Presentation on theme: "GLASS Panel Meeting 25-27 August 2003 Tucson, Arizona, USA SAHRA."— Presentation transcript:
GLASS Panel Meeting August 2003 Tucson, Arizona, USA SAHRA
GLASS Framework 2 x 2 Matrix: Spatial scale vs. Land-atmosphere coupling strategy 2 x 2 Matrix: Spatial scale vs. Land-atmosphere coupling strategy hydro.iis.u-tokyo.ac.edu/GLASS/
Current GLASS Actions Local Offline –PILPS C1 (finishing) –San Pedro (starting) –Isotope PILPS (proposed) Large-Scale Offline –GSWP2 (underway) Large-Scale Coupled –GLACE (underway) Local Coupled –LOCO (proposed) Other issues
Summary of the first phase of the PILPS C-1 project Comparison of both « biophysical » and « biogeochemical » flux from different types of models with observations at one EUROFLUX site: Loobos The site: -Temperate « mature(100 years) » coniferous forest -Climate: 700 mm precipitation, 9.8 °C mean temperature - Planted on a sand no soil carbon at the beginning of the plantation - Measured fluxes: NEE, LE,H, Rn - Meteorological parameters: incoming SW rad., precipitation, temperature, wind speed, relative humidity, pressure -Period covered: Models: Including SVAT with and without carbon cycle Simulations: Free equilibrium simulations: -Models are run until equilibrium of state variables using years « in loop » Free 100 years run: -simulation of « realistic scenario »: Beginning with a soil with no carbon, the models are run for 1906 (plantation of the forest) to 1998 using observed climate.
Main preliminary conclusion Taking into account that models was not calibrated, the models reproduce relatively well the observations Sensible heat flux is overestimated at night. High net CO2 and latent heat fluxes are underestimated The 100 years simulation was very interesting since if all models give relatively similar NEE and are all able to reproduce the difference of sink between 1997 and 1998, trajectories of models carbon fluxes and pools are very different ! For more details on results go to:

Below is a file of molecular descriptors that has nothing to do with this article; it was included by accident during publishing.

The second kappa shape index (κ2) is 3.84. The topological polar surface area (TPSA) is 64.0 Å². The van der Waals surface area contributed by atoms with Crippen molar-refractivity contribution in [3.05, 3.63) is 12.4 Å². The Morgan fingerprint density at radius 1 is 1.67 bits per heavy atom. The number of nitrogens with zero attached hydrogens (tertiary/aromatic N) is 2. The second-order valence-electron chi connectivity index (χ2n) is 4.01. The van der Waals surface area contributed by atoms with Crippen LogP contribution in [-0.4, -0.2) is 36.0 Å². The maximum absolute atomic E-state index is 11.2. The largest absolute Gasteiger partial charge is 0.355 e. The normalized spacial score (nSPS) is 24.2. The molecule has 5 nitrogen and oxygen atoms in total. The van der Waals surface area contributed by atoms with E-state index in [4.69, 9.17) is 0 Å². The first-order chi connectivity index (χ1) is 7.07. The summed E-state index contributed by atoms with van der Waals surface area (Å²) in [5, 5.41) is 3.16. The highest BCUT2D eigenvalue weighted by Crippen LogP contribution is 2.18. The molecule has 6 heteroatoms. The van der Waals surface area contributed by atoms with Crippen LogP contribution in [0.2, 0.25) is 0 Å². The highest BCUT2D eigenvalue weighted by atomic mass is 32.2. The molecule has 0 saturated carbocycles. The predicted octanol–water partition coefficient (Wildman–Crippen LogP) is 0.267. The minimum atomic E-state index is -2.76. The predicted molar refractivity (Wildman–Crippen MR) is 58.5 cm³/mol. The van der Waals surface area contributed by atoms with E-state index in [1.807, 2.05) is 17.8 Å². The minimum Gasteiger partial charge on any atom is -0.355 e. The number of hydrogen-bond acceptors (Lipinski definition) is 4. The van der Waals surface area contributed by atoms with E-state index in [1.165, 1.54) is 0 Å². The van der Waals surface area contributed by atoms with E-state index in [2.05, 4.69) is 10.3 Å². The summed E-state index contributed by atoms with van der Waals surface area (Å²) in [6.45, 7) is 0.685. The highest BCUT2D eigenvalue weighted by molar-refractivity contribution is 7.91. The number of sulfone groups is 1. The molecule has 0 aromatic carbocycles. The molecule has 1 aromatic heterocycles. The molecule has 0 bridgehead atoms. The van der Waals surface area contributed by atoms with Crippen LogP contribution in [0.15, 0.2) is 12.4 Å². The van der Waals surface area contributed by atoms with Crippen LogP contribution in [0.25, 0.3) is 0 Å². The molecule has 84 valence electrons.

CLASS-MCMCLASS-UA ORCHIDEE-1ORCHIDEE-2 SWAP IBIS VISA Total Soil carbon (Kg C/m-2) MC AVIM Main preliminary conclusion Taking into account that models was not calibrated, the models reproduce relatively well the observations Sensible heat flux is overestimated at night. High net CO2 and latent heat fluxes are underestimated The 100 years simulation was very interesting since if all models give relatively similar NEE and are all able to reproduce the difference of sink between 1997 and 1998, trajectories of models carbon fluxes and pools are very different! For more details on results go to:
PILPS Semi Arid Experiment (PILPS San Pedro) USA ArizonaNew Mexico Phoenix Albuquerque Kendall Lucky Hills Tucson Sevilleta Sponsors SAHRA
Forcings Outputs Spin up Period Data Supplied Calibration Period Data Supplied Evaluation Period Data NOT supplied Forcings2000 Outputs Forcings Outputs San Pedro Shrub & Grass Sevilleta Shrub & Grass Tucson Mixed Shrub & Cacti Split Sample Test
Science Questions What is the ability of the models to reproduce the water, energy, and carbon exchanges in semi-arid environments? This is the first PILPS study in a semi-arid region, with study sites in Arizona and New Mexico. Does model calibration reduce the among-model range in the model simulations? Code for performing a multi-criteria optimization procedure developed by Gupta and Bastidas will be made available to all model participants for calibration of their schemes. Are the current (usually single) representations of semi-arid lands in the models enough to reproduce the different environments that exist in those areas? The experiment will be a direct test of spatial transferability of surface parameters, as is commonly practiced but not validated in weather, climate and hydrologic models.